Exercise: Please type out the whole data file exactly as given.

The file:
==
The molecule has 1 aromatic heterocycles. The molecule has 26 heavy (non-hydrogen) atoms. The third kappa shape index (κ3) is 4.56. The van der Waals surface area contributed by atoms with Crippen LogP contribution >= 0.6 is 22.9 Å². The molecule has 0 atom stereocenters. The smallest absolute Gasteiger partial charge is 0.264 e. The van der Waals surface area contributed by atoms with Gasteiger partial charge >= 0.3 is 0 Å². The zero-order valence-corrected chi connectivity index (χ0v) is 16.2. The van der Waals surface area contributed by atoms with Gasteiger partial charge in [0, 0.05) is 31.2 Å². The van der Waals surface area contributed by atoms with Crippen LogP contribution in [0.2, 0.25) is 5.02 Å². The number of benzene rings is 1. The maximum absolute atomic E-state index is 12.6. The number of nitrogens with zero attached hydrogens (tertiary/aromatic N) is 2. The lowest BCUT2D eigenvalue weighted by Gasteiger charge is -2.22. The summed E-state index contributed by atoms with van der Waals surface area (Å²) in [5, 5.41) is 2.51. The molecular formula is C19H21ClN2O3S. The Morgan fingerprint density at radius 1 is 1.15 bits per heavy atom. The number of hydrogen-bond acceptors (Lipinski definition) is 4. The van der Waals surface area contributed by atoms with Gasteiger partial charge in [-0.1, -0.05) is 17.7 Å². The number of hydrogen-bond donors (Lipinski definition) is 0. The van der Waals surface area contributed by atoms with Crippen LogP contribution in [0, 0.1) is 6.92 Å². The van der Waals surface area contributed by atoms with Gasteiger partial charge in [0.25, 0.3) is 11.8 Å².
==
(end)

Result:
The molecule has 1 aromatic heterocycles. The molecule has 26 heavy (non-hydrogen) atoms. The third kappa shape index (κ3) is 4.56. The van der Waals surface area contributed by atoms with Crippen LogP contribution >= 0.6 is 22.9 Å². The molecule has 0 atom stereocenters. The smallest absolute Gasteiger partial charge is 0.264 e. The van der Waals surface area contributed by atoms with Gasteiger partial charge >= 0.3 is 0 Å². The zero-order valence-corrected chi connectivity index (χ0v) is 16.2. The van der Waals surface area contributed by atoms with Gasteiger partial charge in [0, 0.05) is 31.2 Å². The van der Waals surface area contributed by atoms with Crippen LogP contribution in [0.2, 0.25) is 5.02 Å². The number of benzene rings is 1. The maximum absolute atomic E-state index is 12.6. The number of nitrogens with zero attached hydrogens (tertiary/aromatic N) is 2. The lowest BCUT2D eigenvalue weighted by Gasteiger charge is -2.22. The summed E-state index contributed by atoms with van der Waals surface area (Å²) in [5, 5.41) is 2.51. The molecular formula is C19H21ClN2O3S. The Morgan fingerprint density at radius 1 is 1.15 bits per heavy atom. The number of hydrogen-bond acceptors (Lipinski definition) is 4. The van der Waals surface area contributed by atoms with Gasteiger partial charge in [-0.1, -0.05) is 17.7 Å². The number of hydrogen-bond donors (Lipinski definition) is 0. The van der Waals surface area contributed by atoms with Crippen LogP contribution in [0, 0.1) is 6.92 Å². The van der Waals surface area contributed by atoms with Gasteiger partial charge in [0.25, 0.3) is 11.8 Å².